Cases involving people who have received awards of damages for a serious injury or accident can seem particularly sad. Most often the person in question will have been left with lifelong consequences of their injury, which may affect them in many ways. It can be a loss of mobility, or loss of sight, or impaired brain functioning, for which they will have received an award of damages. Then, some years later, they find themselves facing marriage breakdown, with all its consequences, including financial consequences.
The question comes up whether compensation monies received, should be kept for the person to whom they were awarded, or whether they should be shared with that person’s former husband or wife.
It is important to look at how the original award of damages was allocated, because different parts of the award can be treated differently in the divorce courts. Often we have to go back to the solicitor who dealt with the personal injury claim for this information. Usually an element of the damages received will have been paid for what lawyers call pain and suffering. For example the victim of the accident may have lost a limb, or the use of an eye, and they will receive a payment purely to compensate them for that. Personal injury lawyers sometimes call this “general damages”. Whilst I am not a personal injury lawyer myself, I often think that the sums awarded by way of general damages in the UK courts are not particularly generous. Most people would very much rather have their leg for example than the sorts of sums that seem to be awarded for the loss of a limb in an accident.
On top of general damages the victim will be awarded what personal injury lawyers call “special damages”. This is often the larger element of the overall award. It is subdivided into two broad categories. The first category is compensation for lost earnings, which will include lost earnings during the period between the accident and the payment of the award (past loss) and then a calculation to represent the money the victim would have earned in the future, had they not suffered from the accident or injury, known as future loss. The second category of special damages is, broadly, intended to represent costs the victim has incurred as a result of the injury, and costs they will incur in the future. This can include, for example, the cost of private medical treatment or future personal support, and other expenses, such as specialist equipment, or adapting the victim’s home so that it is suitable for them take account of their disability, or even, in some cases, relocating to a new home.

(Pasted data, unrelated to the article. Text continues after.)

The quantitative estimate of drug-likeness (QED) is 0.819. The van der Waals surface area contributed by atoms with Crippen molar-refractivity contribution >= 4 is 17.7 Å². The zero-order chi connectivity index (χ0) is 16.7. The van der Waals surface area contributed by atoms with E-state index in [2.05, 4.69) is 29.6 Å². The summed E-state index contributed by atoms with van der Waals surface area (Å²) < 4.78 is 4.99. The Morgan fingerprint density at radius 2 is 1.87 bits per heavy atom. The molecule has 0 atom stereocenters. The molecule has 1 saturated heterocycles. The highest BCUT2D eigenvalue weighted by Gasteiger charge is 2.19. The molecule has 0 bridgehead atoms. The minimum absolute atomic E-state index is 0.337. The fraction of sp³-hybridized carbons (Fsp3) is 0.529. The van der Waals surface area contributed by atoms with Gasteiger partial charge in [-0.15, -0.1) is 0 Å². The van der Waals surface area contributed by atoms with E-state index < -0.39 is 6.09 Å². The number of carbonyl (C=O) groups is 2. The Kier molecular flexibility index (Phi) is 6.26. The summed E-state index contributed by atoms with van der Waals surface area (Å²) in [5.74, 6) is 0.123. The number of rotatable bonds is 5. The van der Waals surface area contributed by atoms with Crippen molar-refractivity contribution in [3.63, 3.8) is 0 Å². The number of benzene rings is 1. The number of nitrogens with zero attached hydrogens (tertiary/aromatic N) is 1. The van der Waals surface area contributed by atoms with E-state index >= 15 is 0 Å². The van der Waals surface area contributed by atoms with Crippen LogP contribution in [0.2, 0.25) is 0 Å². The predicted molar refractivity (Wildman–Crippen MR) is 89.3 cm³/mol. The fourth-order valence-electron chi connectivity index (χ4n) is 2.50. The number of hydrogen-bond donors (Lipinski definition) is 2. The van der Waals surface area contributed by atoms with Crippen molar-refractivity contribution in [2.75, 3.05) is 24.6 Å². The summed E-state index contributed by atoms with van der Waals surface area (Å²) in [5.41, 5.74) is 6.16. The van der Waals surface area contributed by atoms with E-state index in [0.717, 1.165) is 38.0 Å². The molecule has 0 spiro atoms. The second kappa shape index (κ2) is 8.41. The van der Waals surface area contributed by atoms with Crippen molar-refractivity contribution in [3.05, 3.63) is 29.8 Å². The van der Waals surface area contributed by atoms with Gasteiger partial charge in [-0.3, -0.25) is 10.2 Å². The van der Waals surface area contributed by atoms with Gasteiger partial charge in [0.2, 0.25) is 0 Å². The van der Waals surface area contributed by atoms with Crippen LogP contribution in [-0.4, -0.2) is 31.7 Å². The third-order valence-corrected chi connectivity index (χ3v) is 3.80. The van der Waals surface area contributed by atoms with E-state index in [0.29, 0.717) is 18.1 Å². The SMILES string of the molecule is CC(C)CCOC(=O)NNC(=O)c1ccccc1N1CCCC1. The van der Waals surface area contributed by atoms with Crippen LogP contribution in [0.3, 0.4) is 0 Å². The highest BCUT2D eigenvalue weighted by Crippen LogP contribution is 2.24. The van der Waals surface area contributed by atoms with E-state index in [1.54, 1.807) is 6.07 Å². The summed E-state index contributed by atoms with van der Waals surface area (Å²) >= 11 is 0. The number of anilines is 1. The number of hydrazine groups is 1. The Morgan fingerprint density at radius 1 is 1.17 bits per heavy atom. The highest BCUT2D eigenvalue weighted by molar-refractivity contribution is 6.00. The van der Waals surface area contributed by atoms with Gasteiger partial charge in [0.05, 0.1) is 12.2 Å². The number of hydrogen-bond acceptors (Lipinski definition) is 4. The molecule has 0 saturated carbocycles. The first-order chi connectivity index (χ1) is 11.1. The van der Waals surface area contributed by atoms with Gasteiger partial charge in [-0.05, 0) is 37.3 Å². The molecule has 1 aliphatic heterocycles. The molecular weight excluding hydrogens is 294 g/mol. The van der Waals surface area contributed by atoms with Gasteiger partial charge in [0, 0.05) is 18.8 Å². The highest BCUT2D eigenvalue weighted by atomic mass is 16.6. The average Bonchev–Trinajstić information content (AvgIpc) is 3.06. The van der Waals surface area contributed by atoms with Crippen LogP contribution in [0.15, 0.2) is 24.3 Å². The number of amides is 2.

The person who received the award will have been represented by a specialist personal injury lawyer, and the party who had to pay the award (often an insurance company) will also have been represented by a specialist lawyer. The opposing lawyers produce intricate arguments and calculations, particularly for the special damages element of the award. Almost invariably the schedule for the person seeking compensation will be much higher figure than the schedule produced by the payer. Both parties will have obtained medical reports, describing the effect of the injury on the victim, and the likely future impact, to support the basis of their calculations. There will be reports from other professionals, for example from a nurse describing how the victim needs to be cared for in the future, and what support they need. There is then usually a process of negotiation, at the end of which they agree a figure somewhere between the two. The subtlety of the calculations put forward for future earnings and future cost can get lost in what amounts to a process of horse trading.
And when the victim receives his or her compensation money it is up to them, pretty much, how they spend it. Often rather than paying for the complicated nursing support, medical treatments, equipment and adaptations etc described in the schedules of special damages and the medical reports they will have used the money to buy a home which they live in with their family.